By consent of the right Rev. John Henry Luers,first Bishop of Fort Wayne, the
foundation of St. Bernard Church was begun in 1864 under the pastorate of the Rev. John
Ryan from Lagro.
After St.Bernard Chruch at 429 W. Maple St. was completed under the Rev. George Steiner and the Rev. M.E. Campion in 1871, a 30 foot by 20 foot frame school was started by the Rev. F.C. Wiechman in 1877.
The school failed through lack of support and was discontinued the following year. A few decades later, the church property on Maple Street was exchanged for a church and house located on the corner of Sinclair and Cass Streets, formerly owned by the Methodist Chruch.Although the new church was dedicated on Sept. 23, 1900, a school was not founded for several years.
The Rev. Edmund A. Ley opened a parochial school in the first floor of the church, called St. Bernard Hall, on Sept. 5, 1922. Sisters Marie, Cecilia, and Clare, nuns from the St. Joseph Conventof Tipton, were assigned to administrate the school and teach.
School walls were formed by partitions which divided St. Bernard Hall into practical facilities with plumbin as well as heat provided by a pot-bellied stove. Stored away for several years, old desks were located for the students. Texts were obtained form the public schools. Forty pupils were registered in six classrooms with the hope that enrollment would increase. By the next year 1923, 70 students werehoused in eight grades in St. Bernard Hall.
The Rev. Charles Scholl, pastor during the 1930s, began a building fund to create a new church and school. His successor in 1940, the Rev. Leo A. Hoffmann succeeded in completing Scholl's fund drive a decade later. The old convent was torn down to become the site of the new St. Bernard School, which opened its doors on Sept. 4, 1951. One-hundred and forty-one pupils attended classes in an area that accommodated four rooms, a small library and an office. Chapel was held in the basement of the school until the church could be completed. Upon completion of the new church, the school basement was converted into a modern kitchen where hot lunches were served to the school children.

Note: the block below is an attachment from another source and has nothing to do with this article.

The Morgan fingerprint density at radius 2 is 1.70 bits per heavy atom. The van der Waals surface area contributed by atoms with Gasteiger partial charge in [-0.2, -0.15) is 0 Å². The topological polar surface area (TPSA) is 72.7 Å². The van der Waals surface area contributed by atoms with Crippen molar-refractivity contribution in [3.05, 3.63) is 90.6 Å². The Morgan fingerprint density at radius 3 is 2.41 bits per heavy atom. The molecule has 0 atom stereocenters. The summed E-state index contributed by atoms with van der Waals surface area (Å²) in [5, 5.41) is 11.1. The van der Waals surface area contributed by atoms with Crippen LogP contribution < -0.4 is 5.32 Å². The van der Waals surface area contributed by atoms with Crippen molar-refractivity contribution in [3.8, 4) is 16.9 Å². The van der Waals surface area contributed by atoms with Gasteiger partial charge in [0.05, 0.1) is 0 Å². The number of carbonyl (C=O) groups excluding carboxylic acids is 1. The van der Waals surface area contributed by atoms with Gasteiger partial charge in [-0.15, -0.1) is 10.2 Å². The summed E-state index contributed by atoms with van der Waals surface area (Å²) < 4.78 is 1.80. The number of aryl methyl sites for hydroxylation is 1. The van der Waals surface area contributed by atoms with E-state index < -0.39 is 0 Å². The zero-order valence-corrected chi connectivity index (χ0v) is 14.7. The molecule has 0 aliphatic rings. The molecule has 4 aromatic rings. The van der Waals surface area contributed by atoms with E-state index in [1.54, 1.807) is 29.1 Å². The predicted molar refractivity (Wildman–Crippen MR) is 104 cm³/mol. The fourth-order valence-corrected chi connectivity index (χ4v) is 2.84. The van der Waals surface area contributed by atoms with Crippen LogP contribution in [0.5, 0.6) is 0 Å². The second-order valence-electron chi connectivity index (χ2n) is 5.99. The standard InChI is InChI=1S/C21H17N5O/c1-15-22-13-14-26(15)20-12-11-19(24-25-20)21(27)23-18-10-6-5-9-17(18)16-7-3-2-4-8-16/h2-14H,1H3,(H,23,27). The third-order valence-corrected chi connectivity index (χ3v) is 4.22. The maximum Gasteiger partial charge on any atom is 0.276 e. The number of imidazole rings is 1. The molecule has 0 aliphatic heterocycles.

Under Rev. Hoffmann, the congregation grew from 175 Catholic families to 273 Catholic families 10 years later when a second floor was added to the school. A single classroom now lodged only one grade where previously they held two.
The three sisters, one lay teacher, and one study hall monitor welcomed an additional two layteachers to complete the staff in the early 1960s. By 1969 the shortage of sisters forced the St. Joseph convent at Tipton to consider withdrawing their teachers from the staff at St. Bernard. A year earlier, the seventh and eighth grades had been discontinued at the school.
When members of St. Bernard parish deluged the mother house as well as Bishop Gallagher of Lafayette and Bishop Pursley of Fort Wayne-South Bend with letters and calls of protest, Sisters of St. Joseph at Tipton reviewed their decision and remained teachers at the school. In the fall of 2001 St. Bernard parish was again graced with the presence of a nun: Sister Marilyn Ellert, O.S.F. who was the principal of St. Bernard School until 2006 when Theresa Carroll became principal and holds that position at the present time.
Presently the school services approximately 70 students in classes that include nursery, pre-school and kindergarten through fifth grade and after-school care.
Nearly half the school's enrollment is non-Catholic. All children attend Mass and classes in religion, but only Catholic students receive the sacraments.
Additional projects at the school provide extra income along with good public relations. With the support of parishioners and the public at large, St. Bernard Home and School association raises money through its annual "Ball and Auction". The SCRIP program also raises money for the school.
During the week of the Ground-breaking Ceremony in July 1950, Father Hoffman stated: "Wabash is known as the city of churches. It has been a great effort for the people in the parish of St. Bernard's to add, not only another beautiful church to our city, but a modern school for the education of those today, who will be leaders in our civic life tomorrow." Later during a Solemn High Mass Monsignor Charles Feltes stressed the importance of spiritual education for children and the Christian principles of life for others. Those ideas voiced that day in 1950 continue to be at the heart of St. Bernard School in Wabash Indiana in 2006. May they always live strong and loud.
History of St. Bernard Parish...
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